The operator. places and spreads the stalksin a layer on the feed chain as evenly as possible, but the layer will vary constantly in thickness. It has been suggested to employ a pressure bar to press the stalks down between the teeth of the feed chain, in order that the latter shall grasp and propel it while it is being acted on by the deseeding means.

When this bar has been resiliently mounted it is provided with only a single spring so that it tends to oscillate with the result that the stalks leaving the presser another object of the invention.

1918. Seria1No 226B68f bar'are apt to be subjected to excessive pressure and be thereby broken or injured. Further, thestalks leaving the presser bar',

have to be lifted off the teethof the feed 1 7 chain so-that the pressure of the presser bar at its rear endshould only be sufiicient to prevent premature separation of the stalks from the teeth. Atthe front end of the I presser barmuoh greater pressure' must be exerted to force the teeth through the layer of superlmposed broom corn stalks. It is desirable therefore tojprovide means for producing a diflierence 1n pressure at the two ends of the presserbar and for varying such pressures independently of each other.

One of the objects, therefore, of the present invention is to provide a feed-chain track which will'not retain grit and which will greatly "reduce the friction and conseuent wear on the chain. I r j Another object of theinvention-istopro-' vide means for catching and substantially immediately removing the seeds thrown from the deseeding cylinders or. other devices." j

A further object of theinVenti'On is to provide means for yieldingly pressing downwards the two endsof the presserbar with different and independently adjustablepresmachine to run heavily and the gear soon ,to

be replaced. To provide a unit-casting for; the bearlngs of the shafting, and'to include in it gear-housings which prevent entrance of dust, sand, chaif' and other frictioncreating foreign substances constitutes Necessarily machines of this nature are relatively large. It is of extreme desirability that they be made as compact as is possible. A rams inoludedinall: such machines. So far as my knowledge extends this and its casing have heretofore been positioned exterior to j the frame. This necessitated a somewhatlong chute within theframe within-which the sticky seeds were apt to stick andcollect. The fan and the casing were liable to become injured or even knocked from the frame, and they occupied much space. To dispose the fan and its casing wholly within the frame in such a position that the great majorlty of the seeds from the deseeding cylinders are thrown by the latter into the intake of the fan constitutes another object of the invention. 7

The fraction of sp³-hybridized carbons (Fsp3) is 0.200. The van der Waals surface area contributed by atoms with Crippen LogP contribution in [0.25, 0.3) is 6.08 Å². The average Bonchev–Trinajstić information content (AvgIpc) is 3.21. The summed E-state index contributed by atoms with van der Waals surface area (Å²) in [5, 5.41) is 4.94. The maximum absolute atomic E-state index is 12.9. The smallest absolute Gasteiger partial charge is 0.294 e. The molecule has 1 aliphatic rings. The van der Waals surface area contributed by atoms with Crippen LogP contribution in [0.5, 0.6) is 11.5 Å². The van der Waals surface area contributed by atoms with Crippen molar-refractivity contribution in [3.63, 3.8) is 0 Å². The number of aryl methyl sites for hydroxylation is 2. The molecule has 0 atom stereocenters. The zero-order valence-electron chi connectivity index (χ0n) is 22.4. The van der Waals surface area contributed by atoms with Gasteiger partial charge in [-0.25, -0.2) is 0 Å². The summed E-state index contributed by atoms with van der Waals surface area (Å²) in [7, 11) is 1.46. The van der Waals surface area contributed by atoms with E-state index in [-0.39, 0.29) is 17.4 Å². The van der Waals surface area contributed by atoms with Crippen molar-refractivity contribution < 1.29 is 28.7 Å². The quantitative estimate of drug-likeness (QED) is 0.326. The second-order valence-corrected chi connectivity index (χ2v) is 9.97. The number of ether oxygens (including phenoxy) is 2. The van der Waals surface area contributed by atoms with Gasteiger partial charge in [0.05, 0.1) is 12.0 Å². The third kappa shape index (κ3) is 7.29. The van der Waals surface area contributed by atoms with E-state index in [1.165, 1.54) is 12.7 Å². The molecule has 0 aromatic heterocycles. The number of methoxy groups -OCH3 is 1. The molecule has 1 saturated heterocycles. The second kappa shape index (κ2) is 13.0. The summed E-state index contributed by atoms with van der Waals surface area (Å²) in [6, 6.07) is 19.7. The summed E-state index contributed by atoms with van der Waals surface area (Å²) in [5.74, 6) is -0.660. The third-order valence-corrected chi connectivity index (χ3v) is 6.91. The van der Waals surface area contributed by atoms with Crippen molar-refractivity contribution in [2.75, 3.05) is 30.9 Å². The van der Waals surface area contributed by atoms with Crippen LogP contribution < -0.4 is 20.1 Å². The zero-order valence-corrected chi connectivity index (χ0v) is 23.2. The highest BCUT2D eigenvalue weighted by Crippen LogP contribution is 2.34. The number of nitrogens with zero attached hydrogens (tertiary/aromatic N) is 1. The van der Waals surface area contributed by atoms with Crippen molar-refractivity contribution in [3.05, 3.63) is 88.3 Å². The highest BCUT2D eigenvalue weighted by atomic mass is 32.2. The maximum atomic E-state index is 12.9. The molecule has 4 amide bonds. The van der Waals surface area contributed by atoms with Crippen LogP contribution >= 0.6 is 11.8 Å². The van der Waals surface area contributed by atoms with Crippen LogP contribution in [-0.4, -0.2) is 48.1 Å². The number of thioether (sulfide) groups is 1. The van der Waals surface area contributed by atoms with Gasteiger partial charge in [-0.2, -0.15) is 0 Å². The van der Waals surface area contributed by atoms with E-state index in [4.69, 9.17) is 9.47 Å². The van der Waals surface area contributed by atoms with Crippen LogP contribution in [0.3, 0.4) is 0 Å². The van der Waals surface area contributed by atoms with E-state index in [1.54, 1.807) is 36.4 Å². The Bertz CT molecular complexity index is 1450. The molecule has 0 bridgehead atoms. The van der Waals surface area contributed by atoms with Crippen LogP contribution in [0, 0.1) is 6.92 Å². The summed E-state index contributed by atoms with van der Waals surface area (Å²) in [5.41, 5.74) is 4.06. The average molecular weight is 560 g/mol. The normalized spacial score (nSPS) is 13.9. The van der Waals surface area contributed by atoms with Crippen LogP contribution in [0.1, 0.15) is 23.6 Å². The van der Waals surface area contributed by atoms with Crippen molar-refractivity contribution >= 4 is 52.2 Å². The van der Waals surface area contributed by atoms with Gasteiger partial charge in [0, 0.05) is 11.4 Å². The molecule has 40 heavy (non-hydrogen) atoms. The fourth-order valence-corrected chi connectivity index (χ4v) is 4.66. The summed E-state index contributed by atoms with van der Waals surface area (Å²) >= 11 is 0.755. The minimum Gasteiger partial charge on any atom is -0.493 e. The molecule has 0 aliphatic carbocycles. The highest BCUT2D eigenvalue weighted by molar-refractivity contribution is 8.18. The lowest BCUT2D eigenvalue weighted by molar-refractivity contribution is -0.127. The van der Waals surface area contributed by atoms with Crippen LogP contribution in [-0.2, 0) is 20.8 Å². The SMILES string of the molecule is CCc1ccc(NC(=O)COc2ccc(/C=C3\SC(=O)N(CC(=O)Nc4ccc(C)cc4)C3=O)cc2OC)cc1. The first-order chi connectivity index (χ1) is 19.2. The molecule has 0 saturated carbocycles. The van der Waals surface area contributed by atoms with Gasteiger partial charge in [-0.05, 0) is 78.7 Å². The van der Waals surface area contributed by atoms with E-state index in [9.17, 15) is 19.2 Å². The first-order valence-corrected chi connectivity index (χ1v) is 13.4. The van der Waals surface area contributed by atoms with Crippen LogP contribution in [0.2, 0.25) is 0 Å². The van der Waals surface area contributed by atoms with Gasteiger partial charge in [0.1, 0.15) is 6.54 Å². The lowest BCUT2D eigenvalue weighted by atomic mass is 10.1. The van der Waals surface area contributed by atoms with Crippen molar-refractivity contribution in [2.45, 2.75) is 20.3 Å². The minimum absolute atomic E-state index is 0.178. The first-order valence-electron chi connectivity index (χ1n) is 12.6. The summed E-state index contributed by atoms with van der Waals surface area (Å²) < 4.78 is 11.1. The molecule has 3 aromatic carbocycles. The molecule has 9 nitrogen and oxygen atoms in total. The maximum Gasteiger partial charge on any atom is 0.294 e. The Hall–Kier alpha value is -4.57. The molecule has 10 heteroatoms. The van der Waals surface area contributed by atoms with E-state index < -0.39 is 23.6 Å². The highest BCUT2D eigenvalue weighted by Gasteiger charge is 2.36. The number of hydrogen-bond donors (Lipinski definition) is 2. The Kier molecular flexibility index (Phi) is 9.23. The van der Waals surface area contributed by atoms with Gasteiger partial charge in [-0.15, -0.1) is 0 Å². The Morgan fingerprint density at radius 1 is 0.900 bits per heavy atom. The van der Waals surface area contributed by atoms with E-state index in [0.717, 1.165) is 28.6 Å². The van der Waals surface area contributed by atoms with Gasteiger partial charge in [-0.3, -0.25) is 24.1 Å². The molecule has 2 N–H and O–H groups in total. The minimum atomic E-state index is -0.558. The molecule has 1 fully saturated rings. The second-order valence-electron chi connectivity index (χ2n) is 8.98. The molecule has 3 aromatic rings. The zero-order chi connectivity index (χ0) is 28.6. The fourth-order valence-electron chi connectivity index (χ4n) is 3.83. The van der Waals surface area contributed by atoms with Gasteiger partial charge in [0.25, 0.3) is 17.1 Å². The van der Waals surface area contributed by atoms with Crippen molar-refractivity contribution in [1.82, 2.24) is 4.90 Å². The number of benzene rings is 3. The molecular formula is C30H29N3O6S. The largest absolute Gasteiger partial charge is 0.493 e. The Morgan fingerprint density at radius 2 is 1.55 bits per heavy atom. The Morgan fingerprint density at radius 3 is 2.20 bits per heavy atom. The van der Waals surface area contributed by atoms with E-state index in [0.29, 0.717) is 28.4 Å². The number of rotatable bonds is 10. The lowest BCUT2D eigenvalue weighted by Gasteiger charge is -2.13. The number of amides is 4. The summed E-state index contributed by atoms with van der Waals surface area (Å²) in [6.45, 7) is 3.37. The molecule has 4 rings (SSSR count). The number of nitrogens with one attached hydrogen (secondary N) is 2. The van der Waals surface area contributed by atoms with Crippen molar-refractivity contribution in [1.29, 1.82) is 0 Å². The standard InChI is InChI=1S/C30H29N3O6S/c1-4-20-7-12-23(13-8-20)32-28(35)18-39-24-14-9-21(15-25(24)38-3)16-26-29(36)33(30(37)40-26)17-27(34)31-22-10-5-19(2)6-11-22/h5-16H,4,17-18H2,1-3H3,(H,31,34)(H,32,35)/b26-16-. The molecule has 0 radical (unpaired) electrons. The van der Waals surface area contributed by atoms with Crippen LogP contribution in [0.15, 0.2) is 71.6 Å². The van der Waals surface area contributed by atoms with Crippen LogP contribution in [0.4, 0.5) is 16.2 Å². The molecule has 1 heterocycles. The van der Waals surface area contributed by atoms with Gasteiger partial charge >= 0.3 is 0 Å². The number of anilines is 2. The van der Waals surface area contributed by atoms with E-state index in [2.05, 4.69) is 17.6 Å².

In order to prevent the chaff and dust from rising and floating toward the operator it has been customary to secure a cover upon the top ofthe machine. In some ways this has been objectionable, for the cover prevented access to many parts of them'eclr anism. To provide a removable cover, and to make it in sections, whereby access may be had from above to any of the upper parts of the mechanism, is another object of the invention. V